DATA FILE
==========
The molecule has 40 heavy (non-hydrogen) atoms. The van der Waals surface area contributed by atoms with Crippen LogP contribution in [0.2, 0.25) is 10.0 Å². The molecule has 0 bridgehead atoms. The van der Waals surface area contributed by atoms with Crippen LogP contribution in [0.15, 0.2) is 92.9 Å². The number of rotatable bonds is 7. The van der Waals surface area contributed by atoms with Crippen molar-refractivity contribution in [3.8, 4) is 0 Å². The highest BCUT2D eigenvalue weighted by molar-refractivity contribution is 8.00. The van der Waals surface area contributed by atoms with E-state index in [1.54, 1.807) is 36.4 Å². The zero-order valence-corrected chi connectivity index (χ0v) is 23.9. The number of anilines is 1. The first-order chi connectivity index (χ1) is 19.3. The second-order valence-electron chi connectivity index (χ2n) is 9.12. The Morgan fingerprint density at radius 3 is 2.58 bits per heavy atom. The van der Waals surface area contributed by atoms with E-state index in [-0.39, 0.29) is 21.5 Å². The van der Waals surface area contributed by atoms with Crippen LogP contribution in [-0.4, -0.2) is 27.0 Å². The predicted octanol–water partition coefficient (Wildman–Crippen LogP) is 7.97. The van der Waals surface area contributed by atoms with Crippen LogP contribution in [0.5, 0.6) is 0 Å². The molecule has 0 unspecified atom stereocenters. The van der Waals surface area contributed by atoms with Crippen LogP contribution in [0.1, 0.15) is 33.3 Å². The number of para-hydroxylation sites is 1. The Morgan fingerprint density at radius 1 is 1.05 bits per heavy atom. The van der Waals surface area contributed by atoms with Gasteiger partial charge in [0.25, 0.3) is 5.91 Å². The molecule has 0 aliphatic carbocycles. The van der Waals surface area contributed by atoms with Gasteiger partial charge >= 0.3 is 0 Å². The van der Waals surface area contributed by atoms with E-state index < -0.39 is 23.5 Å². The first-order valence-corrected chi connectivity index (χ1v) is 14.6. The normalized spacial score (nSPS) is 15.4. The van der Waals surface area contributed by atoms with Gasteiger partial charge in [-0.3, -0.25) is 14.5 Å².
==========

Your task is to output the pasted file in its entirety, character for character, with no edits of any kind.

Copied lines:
The molecule has 40 heavy (non-hydrogen) atoms. The van der Waals surface area contributed by atoms with Crippen LogP contribution in [0.2, 0.25) is 10.0 Å². The molecule has 0 bridgehead atoms. The van der Waals surface area contributed by atoms with Crippen LogP contribution in [0.15, 0.2) is 92.9 Å². The number of rotatable bonds is 7. The van der Waals surface area contributed by atoms with Crippen molar-refractivity contribution in [3.8, 4) is 0 Å². The highest BCUT2D eigenvalue weighted by molar-refractivity contribution is 8.00. The van der Waals surface area contributed by atoms with E-state index in [1.54, 1.807) is 36.4 Å². The zero-order valence-corrected chi connectivity index (χ0v) is 23.9. The number of anilines is 1. The first-order chi connectivity index (χ1) is 19.3. The second-order valence-electron chi connectivity index (χ2n) is 9.12. The Morgan fingerprint density at radius 3 is 2.58 bits per heavy atom. The van der Waals surface area contributed by atoms with E-state index in [-0.39, 0.29) is 21.5 Å². The van der Waals surface area contributed by atoms with Crippen LogP contribution in [-0.4, -0.2) is 27.0 Å². The predicted octanol–water partition coefficient (Wildman–Crippen LogP) is 7.97. The van der Waals surface area contributed by atoms with Crippen LogP contribution in [0.5, 0.6) is 0 Å². The molecule has 0 unspecified atom stereocenters. The van der Waals surface area contributed by atoms with Crippen LogP contribution in [0.1, 0.15) is 33.3 Å². The number of para-hydroxylation sites is 1. The Morgan fingerprint density at radius 1 is 1.05 bits per heavy atom. The van der Waals surface area contributed by atoms with Gasteiger partial charge in [0.25, 0.3) is 5.91 Å². The molecule has 0 aliphatic carbocycles. The van der Waals surface area contributed by atoms with Gasteiger partial charge >= 0.3 is 0 Å². The van der Waals surface area contributed by atoms with E-state index < -0.39 is 23.5 Å². The first-order valence-corrected chi connectivity index (χ1v) is 14.6. The normalized spacial score (nSPS) is 15.4. The van der Waals surface area contributed by atoms with Gasteiger partial charge in [-0.3, -0.25) is 14.5 Å².